HIPAA is a federal law that protects the privacy and security of patients’ Protected Health Information (PHI). The law applies to healthcare providers, health plans, healthcare clearinghouses, and business associates. HIPAA also establishes rules for how PHI can be used and disclosed. In this blog post, we will explore the basics of HIPAA, from what it is and what its main rules are to whether penetration testing is required under HIPAA.
What is HIPAA?
HIPAA is the Health Insurance Portability and Accountability Act. HIPAA was enacted in 1996, and it requires national standards for protecting sensitive patient health information from being disclosed without the patient’s consent or knowledge. The US Department of Health and Human Services (HHS) has provided the HIPAA Privacy Rule requirements to be implemented by all entities subject to HIPAA rules. These covered entities range from healthcare providers to health insurance companies. The HIPAA Security Rule protects a subset of information covered by the Privacy Rule.
HIPAA requires covered entities to take steps to protect the confidentiality, integrity, and availability of PHI. Covered entities must also ensure that PHI is not used or disclosed in a way that violates HIPAA. To do this, covered entities must have policies and procedures in place to comply with HIPAA. They must also train their employees on HIPAA and have security measures in place to protect PHI.
What are HIPAA’s main rules?
HIPAA has two main rules: The Privacy Rule and the Security Rule.
The Privacy Rule establishes national standards for the use and disclosure of PHI. The rule requires covered entities to get patient consent before using or disclosing PHI. The rule also gives patients the right to access their own PHI and to request that their PHI be corrected if inaccurate.
The Security Rule establishes national standards for the security of electronic PHI. The rule requires covered entities to have physical, technical, and administrative safeguards in place to protect PHI. Covered entities must also train their employees on how to protect PHI and have procedures in place to respond to security incidents.
What are the entities subject to HIPAA’s Privacy Rule?
HIPAA applies to four types of entities: Healthcare providers, health plans, healthcare clearinghouses, and business associates.
Healthcare providers are any entity that electronically transmits health information related to certain transactions. These transactions include the following:
- Benefit eligibility inquiries
- Referral authorization requests
- Other transactions subject to HHS-established standards under the HIPAA Transactions Rule.
Health plans are any entities that provide or pay for healthcare services. This includes the following:
- Health, dental, vision, and prescription drug insurance companies.
- Health Maintenance Organizations (HMOs).
- Medicare, Medicaid, Medicare+Choice, and Medicare supplement insurance companies.
- Long-term care insurance entities (excluding nursing homes with fixed-indemnity policies).
- Employer-sponsored group healthcare insurance plans.
- Government- and church-sponsored healthcare insurance plans.
- Multi-employer healthcare insurance plans.
Healthcare clearinghouses are any entities processing non-standard information received from another entity into a standard information (i.e., standard format or data content), or vice versa. In most cases, healthcare clearinghouses shall receive individually identifiable health information – Information as a subset of health information, e.g., demographics – when they are providing these processing services to a healthcare plan or a healthcare provider business associate.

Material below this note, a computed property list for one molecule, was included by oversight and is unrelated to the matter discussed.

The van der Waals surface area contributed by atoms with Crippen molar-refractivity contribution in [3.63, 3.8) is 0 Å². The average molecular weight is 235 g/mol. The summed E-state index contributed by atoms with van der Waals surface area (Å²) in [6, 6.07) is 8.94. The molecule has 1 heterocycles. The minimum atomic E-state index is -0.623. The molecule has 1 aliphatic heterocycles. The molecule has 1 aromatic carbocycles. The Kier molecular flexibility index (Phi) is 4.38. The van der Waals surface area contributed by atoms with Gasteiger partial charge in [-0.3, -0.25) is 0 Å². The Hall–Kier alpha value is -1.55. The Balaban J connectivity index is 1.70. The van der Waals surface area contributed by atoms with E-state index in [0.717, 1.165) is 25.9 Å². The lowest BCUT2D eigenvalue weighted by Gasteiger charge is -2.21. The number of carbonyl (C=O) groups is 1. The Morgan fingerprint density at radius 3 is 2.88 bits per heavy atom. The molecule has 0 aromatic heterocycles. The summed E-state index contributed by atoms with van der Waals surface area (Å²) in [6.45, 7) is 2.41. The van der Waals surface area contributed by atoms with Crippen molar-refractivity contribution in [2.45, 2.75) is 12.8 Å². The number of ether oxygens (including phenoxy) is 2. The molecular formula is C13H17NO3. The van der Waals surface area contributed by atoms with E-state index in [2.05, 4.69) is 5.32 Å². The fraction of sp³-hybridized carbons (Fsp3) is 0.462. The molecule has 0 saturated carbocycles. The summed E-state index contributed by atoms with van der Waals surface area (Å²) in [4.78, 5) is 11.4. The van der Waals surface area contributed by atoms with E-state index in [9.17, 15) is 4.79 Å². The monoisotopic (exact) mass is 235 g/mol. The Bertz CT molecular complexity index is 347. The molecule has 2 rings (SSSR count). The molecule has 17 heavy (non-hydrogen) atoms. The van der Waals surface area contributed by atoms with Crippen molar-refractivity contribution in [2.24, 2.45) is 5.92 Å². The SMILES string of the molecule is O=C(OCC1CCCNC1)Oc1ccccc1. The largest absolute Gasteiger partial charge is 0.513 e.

How covered entities must comply with HIPAA’s Security Rule?
The HIPAA Privacy Rule protects PHI, whereas the Security Rule safeguards a subset of information subject to the Privacy Rule. This subset includes any individually identifiable health information a covered entity creates, receives, maintains, or transmits electronically, called electronic protected health information, or e-PHI. Any PHI transmitted verbally or in writing does not apply to the Security Rule.
To become compliant with this HIPAA Security Rule, all covered entities must do the following:
- Ensure the confidentiality, integrity, and availability of all e-PHI data.
- Detect and protect against common threats the security of e-PHI data.
- Protect against any anticipated forbidden uses or disclosures stated by the rule.
- Ensure their workforce is HIPAA-certified compliant.
When considering requests for these forbidden uses and disclosures, all covered entities should base their decisions on professional ethics and best judgment. The HHS Office for Civil Rights, which enforces HIPAA rules, is the office to direct to all complaints. Any HIPAA violations could result in civil monetary or criminal penalties.
Is penetration testing required under HIPAA?
Penetration testing is not an explicitly named requirement for HIPAA compliance but HIPAA does require a risk analysis for which penetration testing is stated as one of the most effective methods to test and validate implemented security controls to protect PHI.
HIPAA compliance is not a one-time event but an ongoing process. HIPAA requires covered entities to review and update their security measures regularly. By understanding HIPAA and taking the necessary steps to comply with its requirements, covered entities can safeguard PHI and avoid costly penalties. The HIPAA process also allows to implement effective security measures to help protect PHI against the top healthcare cybersecurity risks.
Contact us if you need help with your cybersecurity compliance project.